Jack Mosley (Bruce Willis) is an aging, rundown, alcoholic cop who, at this stage of his career, finds himself at the bottom of the totem pole. Thus, he gets saddled with the menial errand of escorting smalltime thief Eddie Bunker (Mos Def) 16 blocks from the precinct to the courthouse, where Eddie will testify in a grand jury. But what begins as a routine assignment for Detective Mosley becomes a desperate bid for survival as the bleary eyed, hung-over cop and his charge find themselves under relentless attack by focused, well-armed assailants intent on making sure Eddie doesn't make it to his court appointment.
16 Blocks is a thinking man's action thriller. Even though, on the surface, it looks like a suspense film, a case could be made for it to be considered a character study picture. Amidst all the frenetic bullets and chase sequences, you'll find many moments of casual interaction, as leisurely enacted by Willis, Mos Def and even Morse. Willis and Mos Def, in their mismatched buddy roles, put in some character acting and have several scenes where they just have conversations (some on point, some non sequitur), in between the chases. Mos Def's motormouth character, in particular, spends an inordinate amount of time just riffing about suits and signs and bakeries.
Bruce Willis continues his recent trend (see Hostage) of portraying jaded, burnt-out cops who end up seizing one last shot at redemption. He excels in playing this type of role: tired, world-weary, kicked-around, maybe even a little corrupt, but, ultimately, someone not to be eff'd with and someone who can be depended upon to doggedly do the right thing (Bruce seriously needs to patent this character). Jack Mosley, as played by Willis, is laconic, paunchy, shuffling, stuck on the bottom rung career wise, and has a dire craving for alcohol. But the audience never doubts he'll man up when the chips are down.
I'm a fan of Mos Def, from way back when he was just a hip hop artist. Don't get me wrong, he was and is a great rapper. He flows and rhymes with insight and intelligence. And he's great as the host of HBO's Def Poetry. His natural, off-the-cuff style of acting is making folks sit up and pay attention (check out Brown Sugar, The Italian Job, and Something the Lord Made). With 16 Blocks, he comes out of left field with his jazzy interpretation of Eddie Bunker: verbose, optimistic and a bit quirky. The only negative in his portrayal is the grating fashion in which he channels the nasal voice of comedian Eddie Griffin. Other than that, Mos is solid.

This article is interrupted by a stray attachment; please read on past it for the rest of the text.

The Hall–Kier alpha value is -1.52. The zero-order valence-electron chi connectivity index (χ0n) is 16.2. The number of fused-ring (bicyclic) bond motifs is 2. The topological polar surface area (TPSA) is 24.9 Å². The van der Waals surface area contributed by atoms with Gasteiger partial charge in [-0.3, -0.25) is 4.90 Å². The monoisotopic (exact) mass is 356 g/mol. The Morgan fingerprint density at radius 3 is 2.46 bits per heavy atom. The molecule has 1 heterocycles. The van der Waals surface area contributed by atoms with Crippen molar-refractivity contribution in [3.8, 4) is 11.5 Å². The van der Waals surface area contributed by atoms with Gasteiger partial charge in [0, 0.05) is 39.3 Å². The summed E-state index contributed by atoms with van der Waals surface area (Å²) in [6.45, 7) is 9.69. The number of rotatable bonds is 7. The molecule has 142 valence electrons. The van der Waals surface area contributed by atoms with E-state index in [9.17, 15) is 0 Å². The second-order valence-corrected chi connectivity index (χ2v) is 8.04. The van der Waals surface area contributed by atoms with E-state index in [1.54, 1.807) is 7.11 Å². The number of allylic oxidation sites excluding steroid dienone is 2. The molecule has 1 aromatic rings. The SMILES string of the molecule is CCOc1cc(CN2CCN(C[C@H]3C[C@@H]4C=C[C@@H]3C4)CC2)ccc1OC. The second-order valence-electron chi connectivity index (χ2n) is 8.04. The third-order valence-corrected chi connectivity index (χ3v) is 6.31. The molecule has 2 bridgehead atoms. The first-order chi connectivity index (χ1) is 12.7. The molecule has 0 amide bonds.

David Morse is great as the main villain. He injects his Det. Frank Nugent, Jack's crooked current supervisor and ex-partner, with equal doses of complexity, cynicism, and immorality. Nugent's been around the block, knows the ropes and could care less about minimizing collateral damage. Yet, a part of Nugent still cares for his former partner Mosley and regrets having to put him down. But, in the end, he's gotta do what a dirty cop's gotta do.
Director Richard Donner gauges the tempo of this movie just right. Not too plodding, but not all out action, either. Oh, the action scenes are plentiful and charged with enough tension but they aren't break-neckedly constant. There is ample breathing room in between the pursuits, a pace which nicely suits Willis's middle-aged, gimpy-legged hero, as he actually gets a chance to take in oxygen, in between exchanging gunfire and platitudes.
The sparse Special Features consist of an alternate ending not seen in theaters, several deleted scenes with wiseacre commentary by Richard Donner and his screenwriter, and a theatrical trailer. A film commentary would've been nice.
16 Blocks is a well-meaning movie that is introspective and thoughtful, yet strives to give the fans their money's worth with its done-by-the-numbers shoot-em-up violence. There is a worthy message here trying to make itself heard, thru the voice of Eddie Bunker, that Pollyanna of a crook. The movie has a top-drawer star at the top of his game, who seems, in fact, to get better as he ages. And it's got Mos Def, who I firmly believe will be heard from for a lot of years to come. Three and a half stars and a solid recommendation.